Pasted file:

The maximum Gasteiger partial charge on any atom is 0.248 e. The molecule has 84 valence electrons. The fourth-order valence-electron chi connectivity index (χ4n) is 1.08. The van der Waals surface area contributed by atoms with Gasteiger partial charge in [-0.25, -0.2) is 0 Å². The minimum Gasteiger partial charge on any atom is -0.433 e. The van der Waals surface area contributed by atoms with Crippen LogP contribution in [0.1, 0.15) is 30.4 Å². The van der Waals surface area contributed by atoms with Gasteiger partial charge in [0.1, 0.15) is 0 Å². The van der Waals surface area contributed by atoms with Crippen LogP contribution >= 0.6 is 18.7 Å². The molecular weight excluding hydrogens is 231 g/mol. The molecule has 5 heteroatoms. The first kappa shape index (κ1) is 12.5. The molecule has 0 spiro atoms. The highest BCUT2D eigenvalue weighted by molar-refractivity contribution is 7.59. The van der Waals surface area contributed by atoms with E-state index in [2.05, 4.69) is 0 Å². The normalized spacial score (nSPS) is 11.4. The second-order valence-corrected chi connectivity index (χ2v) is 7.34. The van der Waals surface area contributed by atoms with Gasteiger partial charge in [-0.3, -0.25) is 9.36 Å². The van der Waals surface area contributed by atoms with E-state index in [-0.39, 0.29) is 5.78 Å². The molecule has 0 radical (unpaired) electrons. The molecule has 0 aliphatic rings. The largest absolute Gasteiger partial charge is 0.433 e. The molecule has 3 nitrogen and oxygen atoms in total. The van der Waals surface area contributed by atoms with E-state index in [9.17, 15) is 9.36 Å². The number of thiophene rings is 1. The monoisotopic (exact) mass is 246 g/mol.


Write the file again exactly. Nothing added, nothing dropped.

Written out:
The maximum Gasteiger partial charge on any atom is 0.248 e. The molecule has 84 valence electrons. The fourth-order valence-electron chi connectivity index (χ4n) is 1.08. The van der Waals surface area contributed by atoms with Gasteiger partial charge in [-0.25, -0.2) is 0 Å². The minimum Gasteiger partial charge on any atom is -0.433 e. The van der Waals surface area contributed by atoms with Crippen LogP contribution in [0.1, 0.15) is 30.4 Å². The van der Waals surface area contributed by atoms with Gasteiger partial charge in [0.1, 0.15) is 0 Å². The van der Waals surface area contributed by atoms with Crippen LogP contribution >= 0.6 is 18.7 Å². The molecular weight excluding hydrogens is 231 g/mol. The molecule has 5 heteroatoms. The first kappa shape index (κ1) is 12.5. The molecule has 0 spiro atoms. The highest BCUT2D eigenvalue weighted by molar-refractivity contribution is 7.59. The van der Waals surface area contributed by atoms with E-state index in [2.05, 4.69) is 0 Å². The normalized spacial score (nSPS) is 11.4. The second-order valence-corrected chi connectivity index (χ2v) is 7.34. The van der Waals surface area contributed by atoms with Gasteiger partial charge in [-0.3, -0.25) is 9.36 Å². The van der Waals surface area contributed by atoms with E-state index in [-0.39, 0.29) is 5.78 Å². The molecule has 0 radical (unpaired) electrons. The molecule has 0 aliphatic rings. The largest absolute Gasteiger partial charge is 0.433 e. The molecule has 3 nitrogen and oxygen atoms in total. The van der Waals surface area contributed by atoms with E-state index in [9.17, 15) is 9.36 Å². The number of thiophene rings is 1. The monoisotopic (exact) mass is 246 g/mol.